A plan to put 12 four-unit townhomes on the north edge of the Bergamont subdivision got a mixed response from the Village of Oregon Planning Commission last week.
Most commissioners were hesitant to allow five of those buildings along County Hwy. CC, in a spot currently zoned for commercial development.
“I still have to kind of dig my heels in a little bit on the commercial space up against CC,” said commissioner John Bieno. “As we continue to develop to the west and as the roads continue to develop arterially into Madison itself, you will start to see more business interest along this corridor, as well.”
The other seven townhomes, which would be further south and to the east of Bergamont Boulevard, were more generally acceptable to the commissioners. The presentation at the Oct. 5 meeting was only conceptual and did not include a vote by the commission.
A 2011 proposal to build apartment buildings in the same spot commissioners debated Thursday drew strong opposition from the community, including the Bergamont Homeowners Association, with 14 people speaking against the idea during a public comment portion of a meeting in 2013. Then-president of the BHA Andrew Seitz reported that 311 homeowners from the village’s west side had signed a petition asking the Planning Commission and Village Board to deny the necessary rezoning for that proposal.
Any change to the zoning for the new townhome proposal would also require altering the comprehensive plan, which would include a public hearing.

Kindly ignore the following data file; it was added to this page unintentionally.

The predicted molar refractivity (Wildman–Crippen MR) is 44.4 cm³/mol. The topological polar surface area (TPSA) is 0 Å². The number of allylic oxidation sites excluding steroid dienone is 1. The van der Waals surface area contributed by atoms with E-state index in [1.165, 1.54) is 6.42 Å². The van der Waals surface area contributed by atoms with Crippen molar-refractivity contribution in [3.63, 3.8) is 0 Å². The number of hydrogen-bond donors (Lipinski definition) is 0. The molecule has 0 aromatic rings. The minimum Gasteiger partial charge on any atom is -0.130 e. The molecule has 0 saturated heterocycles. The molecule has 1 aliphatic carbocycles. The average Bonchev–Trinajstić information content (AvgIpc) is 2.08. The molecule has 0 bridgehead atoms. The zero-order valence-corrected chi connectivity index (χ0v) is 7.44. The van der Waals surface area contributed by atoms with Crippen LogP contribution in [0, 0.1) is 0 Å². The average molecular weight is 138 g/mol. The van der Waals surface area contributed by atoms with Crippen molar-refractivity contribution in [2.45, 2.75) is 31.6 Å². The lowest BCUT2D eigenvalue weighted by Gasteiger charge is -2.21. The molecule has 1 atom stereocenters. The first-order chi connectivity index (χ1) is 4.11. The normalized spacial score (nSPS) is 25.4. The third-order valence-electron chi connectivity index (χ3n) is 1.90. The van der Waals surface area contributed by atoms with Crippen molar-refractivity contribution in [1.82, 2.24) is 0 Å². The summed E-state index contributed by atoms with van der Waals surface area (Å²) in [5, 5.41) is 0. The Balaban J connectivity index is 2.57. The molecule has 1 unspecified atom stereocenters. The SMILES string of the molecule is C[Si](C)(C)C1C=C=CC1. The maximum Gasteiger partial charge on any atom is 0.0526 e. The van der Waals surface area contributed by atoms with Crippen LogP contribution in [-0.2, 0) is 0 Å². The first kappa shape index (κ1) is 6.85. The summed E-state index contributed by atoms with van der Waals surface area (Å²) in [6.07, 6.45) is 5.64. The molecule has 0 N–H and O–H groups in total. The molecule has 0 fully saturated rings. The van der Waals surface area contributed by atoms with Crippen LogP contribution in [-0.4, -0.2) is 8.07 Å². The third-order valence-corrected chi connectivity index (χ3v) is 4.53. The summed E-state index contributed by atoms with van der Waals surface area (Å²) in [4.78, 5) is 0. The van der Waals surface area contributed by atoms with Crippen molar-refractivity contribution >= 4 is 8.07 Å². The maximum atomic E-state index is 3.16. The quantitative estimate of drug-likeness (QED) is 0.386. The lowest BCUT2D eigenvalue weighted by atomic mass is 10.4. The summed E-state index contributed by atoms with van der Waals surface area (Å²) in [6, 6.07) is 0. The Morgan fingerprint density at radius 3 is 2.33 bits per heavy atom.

Craig Raddatz of Fiduciary Real Estate Development explained that their other townhomes in the area have had “success” and that he did not anticipate any commercial interest in the area anytime soon.
“It’s hard for me to imagine coming in here and proposing any commercial use … I just don’t envision what that would be,” Raddatz said. “To us, this is a significant down zone and going with the flow of what this has become.”
In a letter introducing the proposal, Raddatz wrote that it had been 17 years since the area was originally envisioned, “but clearly nothing has materialized to support that original vision.”
“Across the street over 10 acres of commercial lies vacant, and in our 10 years of ownership we have had only two interested parties, both of them gas station operations,” he wrote.
Some commissioners also had concerns about the multi-family housing being too close to single-family properties that had been built with certain expectations of privacy.
“Historically, we try not to have multifamily backed up against single family,” said commission chair Greg Schnelle. “We’d want to make sure that there’s no reaction, or if that reaction from neighbors is such that berming from the residence would be satisfactory.”
Every commissioner who spoke except Patrick Molzahn expressed a desire to give it more time to develop commercial interest, though Schnelle said he did not expect them to “hold this forever for commercial.”
“We don’t want to send you away saying, ‘No, that’ll never be what you’re proposing,’” he told Raddatz. “Could change our minds in a month, could change our minds in six months, two years.”
Raddatz said Fiduciary would be back next month, with at least the seven townhomes proposed for the south east corner that did not draw opposition.